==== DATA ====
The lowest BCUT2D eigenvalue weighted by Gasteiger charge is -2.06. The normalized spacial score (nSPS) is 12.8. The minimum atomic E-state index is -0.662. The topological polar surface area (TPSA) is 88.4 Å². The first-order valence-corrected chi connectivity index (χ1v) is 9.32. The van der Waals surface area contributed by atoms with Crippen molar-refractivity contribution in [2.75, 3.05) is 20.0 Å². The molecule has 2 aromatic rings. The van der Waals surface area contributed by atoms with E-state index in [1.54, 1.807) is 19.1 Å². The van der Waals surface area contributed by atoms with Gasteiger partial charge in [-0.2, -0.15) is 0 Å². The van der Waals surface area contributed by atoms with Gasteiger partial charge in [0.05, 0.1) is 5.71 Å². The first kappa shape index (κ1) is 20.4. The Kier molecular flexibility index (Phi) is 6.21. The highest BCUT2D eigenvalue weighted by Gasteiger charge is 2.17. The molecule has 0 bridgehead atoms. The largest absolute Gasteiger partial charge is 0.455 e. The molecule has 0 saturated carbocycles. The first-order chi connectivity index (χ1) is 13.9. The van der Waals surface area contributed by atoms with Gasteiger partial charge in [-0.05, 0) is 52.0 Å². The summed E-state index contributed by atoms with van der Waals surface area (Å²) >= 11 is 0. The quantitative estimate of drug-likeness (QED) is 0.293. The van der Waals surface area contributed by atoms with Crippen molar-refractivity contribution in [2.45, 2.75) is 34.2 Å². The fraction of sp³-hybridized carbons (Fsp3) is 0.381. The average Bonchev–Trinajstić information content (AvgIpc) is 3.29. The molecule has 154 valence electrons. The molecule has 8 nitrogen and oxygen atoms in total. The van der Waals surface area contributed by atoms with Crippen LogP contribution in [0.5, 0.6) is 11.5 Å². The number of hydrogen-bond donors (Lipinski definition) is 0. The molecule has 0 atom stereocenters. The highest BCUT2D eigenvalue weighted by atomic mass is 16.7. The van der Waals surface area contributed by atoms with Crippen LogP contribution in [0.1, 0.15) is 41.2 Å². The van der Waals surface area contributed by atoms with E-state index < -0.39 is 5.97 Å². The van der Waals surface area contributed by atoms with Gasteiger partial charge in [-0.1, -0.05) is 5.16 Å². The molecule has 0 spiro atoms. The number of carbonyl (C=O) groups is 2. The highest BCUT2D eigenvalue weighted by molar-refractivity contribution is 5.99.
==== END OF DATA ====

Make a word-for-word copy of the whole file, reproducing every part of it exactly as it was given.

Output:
The lowest BCUT2D eigenvalue weighted by Gasteiger charge is -2.06. The normalized spacial score (nSPS) is 12.8. The minimum atomic E-state index is -0.662. The topological polar surface area (TPSA) is 88.4 Å². The first-order valence-corrected chi connectivity index (χ1v) is 9.32. The van der Waals surface area contributed by atoms with Crippen molar-refractivity contribution in [2.75, 3.05) is 20.0 Å². The molecule has 2 aromatic rings. The van der Waals surface area contributed by atoms with E-state index in [1.54, 1.807) is 19.1 Å². The van der Waals surface area contributed by atoms with Gasteiger partial charge in [-0.2, -0.15) is 0 Å². The van der Waals surface area contributed by atoms with Gasteiger partial charge in [0.05, 0.1) is 5.71 Å². The first kappa shape index (κ1) is 20.4. The Kier molecular flexibility index (Phi) is 6.21. The highest BCUT2D eigenvalue weighted by Gasteiger charge is 2.17. The molecule has 0 bridgehead atoms. The largest absolute Gasteiger partial charge is 0.455 e. The molecule has 0 saturated carbocycles. The first-order chi connectivity index (χ1) is 13.9. The van der Waals surface area contributed by atoms with Gasteiger partial charge in [-0.05, 0) is 52.0 Å². The summed E-state index contributed by atoms with van der Waals surface area (Å²) >= 11 is 0. The quantitative estimate of drug-likeness (QED) is 0.293. The van der Waals surface area contributed by atoms with Crippen molar-refractivity contribution in [2.45, 2.75) is 34.2 Å². The fraction of sp³-hybridized carbons (Fsp3) is 0.381. The average Bonchev–Trinajstić information content (AvgIpc) is 3.29. The molecule has 154 valence electrons. The molecule has 8 nitrogen and oxygen atoms in total. The van der Waals surface area contributed by atoms with Crippen LogP contribution in [0.5, 0.6) is 11.5 Å². The number of hydrogen-bond donors (Lipinski definition) is 0. The molecule has 0 atom stereocenters. The highest BCUT2D eigenvalue weighted by atomic mass is 16.7. The van der Waals surface area contributed by atoms with Crippen LogP contribution in [0.1, 0.15) is 41.2 Å². The van der Waals surface area contributed by atoms with E-state index < -0.39 is 5.97 Å². The van der Waals surface area contributed by atoms with Gasteiger partial charge in [-0.1, -0.05) is 5.16 Å². The molecule has 0 spiro atoms. The number of carbonyl (C=O) groups is 2. The highest BCUT2D eigenvalue weighted by molar-refractivity contribution is 5.99.